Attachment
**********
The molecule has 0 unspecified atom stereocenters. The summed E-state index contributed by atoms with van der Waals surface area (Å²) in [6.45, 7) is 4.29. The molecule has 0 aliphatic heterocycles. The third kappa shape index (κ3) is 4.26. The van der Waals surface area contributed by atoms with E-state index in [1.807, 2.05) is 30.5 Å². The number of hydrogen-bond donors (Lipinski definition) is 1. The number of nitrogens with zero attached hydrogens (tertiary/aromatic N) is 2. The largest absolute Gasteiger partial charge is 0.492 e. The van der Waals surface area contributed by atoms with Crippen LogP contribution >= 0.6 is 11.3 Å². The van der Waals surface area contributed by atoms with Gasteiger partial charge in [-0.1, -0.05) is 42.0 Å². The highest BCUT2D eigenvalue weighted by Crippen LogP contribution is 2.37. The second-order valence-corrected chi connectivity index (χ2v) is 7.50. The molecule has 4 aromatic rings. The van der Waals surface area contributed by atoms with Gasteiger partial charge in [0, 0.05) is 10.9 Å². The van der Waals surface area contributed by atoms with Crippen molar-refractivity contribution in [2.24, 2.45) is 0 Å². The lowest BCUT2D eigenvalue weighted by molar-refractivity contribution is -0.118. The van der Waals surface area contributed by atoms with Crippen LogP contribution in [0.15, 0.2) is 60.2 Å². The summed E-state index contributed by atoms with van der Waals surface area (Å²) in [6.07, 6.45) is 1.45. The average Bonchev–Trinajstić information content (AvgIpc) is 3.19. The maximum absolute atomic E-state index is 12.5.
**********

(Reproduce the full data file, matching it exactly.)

The molecule has 0 unspecified atom stereocenters. The summed E-state index contributed by atoms with van der Waals surface area (Å²) in [6.45, 7) is 4.29. The molecule has 0 aliphatic heterocycles. The third kappa shape index (κ3) is 4.26. The van der Waals surface area contributed by atoms with E-state index in [1.807, 2.05) is 30.5 Å². The number of hydrogen-bond donors (Lipinski definition) is 1. The number of nitrogens with zero attached hydrogens (tertiary/aromatic N) is 2. The largest absolute Gasteiger partial charge is 0.492 e. The van der Waals surface area contributed by atoms with Crippen LogP contribution >= 0.6 is 11.3 Å². The van der Waals surface area contributed by atoms with Gasteiger partial charge in [-0.1, -0.05) is 42.0 Å². The highest BCUT2D eigenvalue weighted by Crippen LogP contribution is 2.37. The second-order valence-corrected chi connectivity index (χ2v) is 7.50. The molecule has 4 aromatic rings. The van der Waals surface area contributed by atoms with Gasteiger partial charge in [0, 0.05) is 10.9 Å². The van der Waals surface area contributed by atoms with Crippen molar-refractivity contribution in [2.24, 2.45) is 0 Å². The lowest BCUT2D eigenvalue weighted by molar-refractivity contribution is -0.118. The van der Waals surface area contributed by atoms with Crippen LogP contribution in [0.15, 0.2) is 60.2 Å². The summed E-state index contributed by atoms with van der Waals surface area (Å²) in [6.07, 6.45) is 1.45. The average Bonchev–Trinajstić information content (AvgIpc) is 3.19. The maximum absolute atomic E-state index is 12.5.